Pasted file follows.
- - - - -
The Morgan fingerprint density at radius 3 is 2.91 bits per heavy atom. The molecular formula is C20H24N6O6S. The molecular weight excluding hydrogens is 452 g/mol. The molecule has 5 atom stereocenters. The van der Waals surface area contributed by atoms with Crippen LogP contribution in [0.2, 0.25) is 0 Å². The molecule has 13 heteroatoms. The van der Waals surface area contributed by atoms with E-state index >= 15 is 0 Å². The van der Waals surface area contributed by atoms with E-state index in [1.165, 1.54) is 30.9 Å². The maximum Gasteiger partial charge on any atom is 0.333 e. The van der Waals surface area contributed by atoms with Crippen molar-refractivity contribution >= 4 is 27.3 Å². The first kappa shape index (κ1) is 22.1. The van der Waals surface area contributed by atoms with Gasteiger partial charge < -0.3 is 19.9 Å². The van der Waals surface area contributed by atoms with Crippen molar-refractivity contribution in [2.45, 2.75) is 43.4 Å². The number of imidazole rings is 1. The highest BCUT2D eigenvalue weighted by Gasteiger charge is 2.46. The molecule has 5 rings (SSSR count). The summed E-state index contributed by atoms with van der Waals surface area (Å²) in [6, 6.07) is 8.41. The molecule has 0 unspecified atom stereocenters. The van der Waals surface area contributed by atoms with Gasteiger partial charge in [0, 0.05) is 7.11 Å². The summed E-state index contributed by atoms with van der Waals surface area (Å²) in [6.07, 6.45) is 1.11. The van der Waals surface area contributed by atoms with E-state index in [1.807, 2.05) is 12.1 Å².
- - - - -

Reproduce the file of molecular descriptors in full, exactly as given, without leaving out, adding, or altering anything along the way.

The Morgan fingerprint density at radius 3 is 2.91 bits per heavy atom. The molecular formula is C20H24N6O6S. The molecular weight excluding hydrogens is 452 g/mol. The molecule has 5 atom stereocenters. The van der Waals surface area contributed by atoms with Crippen LogP contribution in [0.2, 0.25) is 0 Å². The molecule has 13 heteroatoms. The van der Waals surface area contributed by atoms with E-state index >= 15 is 0 Å². The van der Waals surface area contributed by atoms with E-state index in [1.165, 1.54) is 30.9 Å². The maximum Gasteiger partial charge on any atom is 0.333 e. The van der Waals surface area contributed by atoms with Crippen molar-refractivity contribution >= 4 is 27.3 Å². The first kappa shape index (κ1) is 22.1. The van der Waals surface area contributed by atoms with Gasteiger partial charge < -0.3 is 19.9 Å². The van der Waals surface area contributed by atoms with Crippen molar-refractivity contribution in [2.45, 2.75) is 43.4 Å². The number of imidazole rings is 1. The highest BCUT2D eigenvalue weighted by Gasteiger charge is 2.46. The molecule has 5 rings (SSSR count). The summed E-state index contributed by atoms with van der Waals surface area (Å²) in [6, 6.07) is 8.41. The molecule has 0 unspecified atom stereocenters. The van der Waals surface area contributed by atoms with Gasteiger partial charge in [0, 0.05) is 7.11 Å². The summed E-state index contributed by atoms with van der Waals surface area (Å²) in [6.07, 6.45) is 1.11. The van der Waals surface area contributed by atoms with E-state index in [1.807, 2.05) is 12.1 Å².